It's hard to deny that Prince of Persia: Sands of Times has more than a passing resemblance to the underappreciated PS2 game Ico. In fact, a few hours into the game you'll hook up with a female partner who will help you to overcome obstacles and offer interesting in-game banter. However, unlike Ico, whose female counterpart was about as useless as a bag of nails, the Prince's leading lady is more than capable of fending for herself and is not afraid to attempt risky jumps.

Another interesting feature of Sands of Time is the ability for the Prince to witness the events that will happen in the near future. This gives the player an idea of what to expect in the next leg of the game via ominous flashbacks. Or forwardbacks, I guess. These light pillars that summon a vision of future obstacles are actually a very intuitive hint system, as you'll find yourself returning to them quite frequently in areas that you're having trouble with in order to scope out the solution.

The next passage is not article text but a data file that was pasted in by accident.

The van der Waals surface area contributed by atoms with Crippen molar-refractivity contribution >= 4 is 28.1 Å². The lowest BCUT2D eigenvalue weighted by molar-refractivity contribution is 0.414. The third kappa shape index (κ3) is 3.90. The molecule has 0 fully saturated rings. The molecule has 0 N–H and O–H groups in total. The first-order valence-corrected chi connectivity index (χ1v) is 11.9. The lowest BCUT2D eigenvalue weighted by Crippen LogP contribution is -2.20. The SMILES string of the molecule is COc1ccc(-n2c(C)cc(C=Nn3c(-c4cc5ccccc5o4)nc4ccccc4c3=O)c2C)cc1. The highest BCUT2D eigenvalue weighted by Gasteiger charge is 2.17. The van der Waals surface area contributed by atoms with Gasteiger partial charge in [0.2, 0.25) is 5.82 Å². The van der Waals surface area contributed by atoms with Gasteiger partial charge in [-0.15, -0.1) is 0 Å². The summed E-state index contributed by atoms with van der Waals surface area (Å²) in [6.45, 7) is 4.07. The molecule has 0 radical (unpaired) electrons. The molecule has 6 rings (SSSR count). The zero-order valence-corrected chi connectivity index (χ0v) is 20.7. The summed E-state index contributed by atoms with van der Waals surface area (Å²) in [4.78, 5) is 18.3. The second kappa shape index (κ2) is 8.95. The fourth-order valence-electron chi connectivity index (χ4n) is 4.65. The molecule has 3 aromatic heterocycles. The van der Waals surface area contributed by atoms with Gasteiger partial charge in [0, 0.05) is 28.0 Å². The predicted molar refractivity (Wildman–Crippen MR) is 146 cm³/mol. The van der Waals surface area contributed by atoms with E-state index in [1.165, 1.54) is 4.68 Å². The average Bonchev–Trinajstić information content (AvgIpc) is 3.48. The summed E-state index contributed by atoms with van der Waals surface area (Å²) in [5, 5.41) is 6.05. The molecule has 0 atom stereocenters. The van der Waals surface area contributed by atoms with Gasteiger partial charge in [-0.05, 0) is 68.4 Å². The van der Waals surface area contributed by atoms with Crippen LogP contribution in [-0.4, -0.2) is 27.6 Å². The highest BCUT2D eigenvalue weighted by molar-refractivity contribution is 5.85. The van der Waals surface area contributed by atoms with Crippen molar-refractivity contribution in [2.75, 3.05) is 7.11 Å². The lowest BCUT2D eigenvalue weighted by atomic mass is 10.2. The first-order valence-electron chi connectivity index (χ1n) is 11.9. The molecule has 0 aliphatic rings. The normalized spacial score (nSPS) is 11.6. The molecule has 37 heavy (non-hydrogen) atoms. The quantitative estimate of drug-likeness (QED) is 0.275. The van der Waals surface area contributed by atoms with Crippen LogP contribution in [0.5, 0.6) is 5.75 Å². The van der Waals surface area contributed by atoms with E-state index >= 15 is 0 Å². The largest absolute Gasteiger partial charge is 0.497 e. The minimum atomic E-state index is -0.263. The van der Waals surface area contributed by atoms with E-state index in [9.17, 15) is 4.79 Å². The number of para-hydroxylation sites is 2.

The gameplay is a perfect mix of Ico-like observation and mystique and Eternal Darkness-esque adventure epicness. But the combat system in Sands of Time is unlike either of those games, blazing a trail all its own and thus further defining the title as a breakthrough achievement. On paper, the combat in Prince of Persia sounds a tad simplistic and derivative, but the reality couldn't be further from the truth. When the Prince whips out his scimitar and trusty dagger the hordes of evil dead best better back that ass up, because the Prince is out for penetration and blood. Hitting the square button executes a standard scimitar attack while tapping the triangle button makes the Prince lash out with his dagger of time. Most enemies in the game have the foresight to at least attempt to block your frontal attacks, so you'll need a bit of tactical strategery to assure success in combat. This is where the Prince's vaulting attack comes into play. By pushing the left analog stick toward the opponent then pressing X, you'll vault over him. Then, as you begin your descent you can press the square or triangle button to perform one of two devastating attacks. While the vaulting technique is infinitely useful and easy to pull off, most players will find themselves relying on the tactic in nearly every confrontation.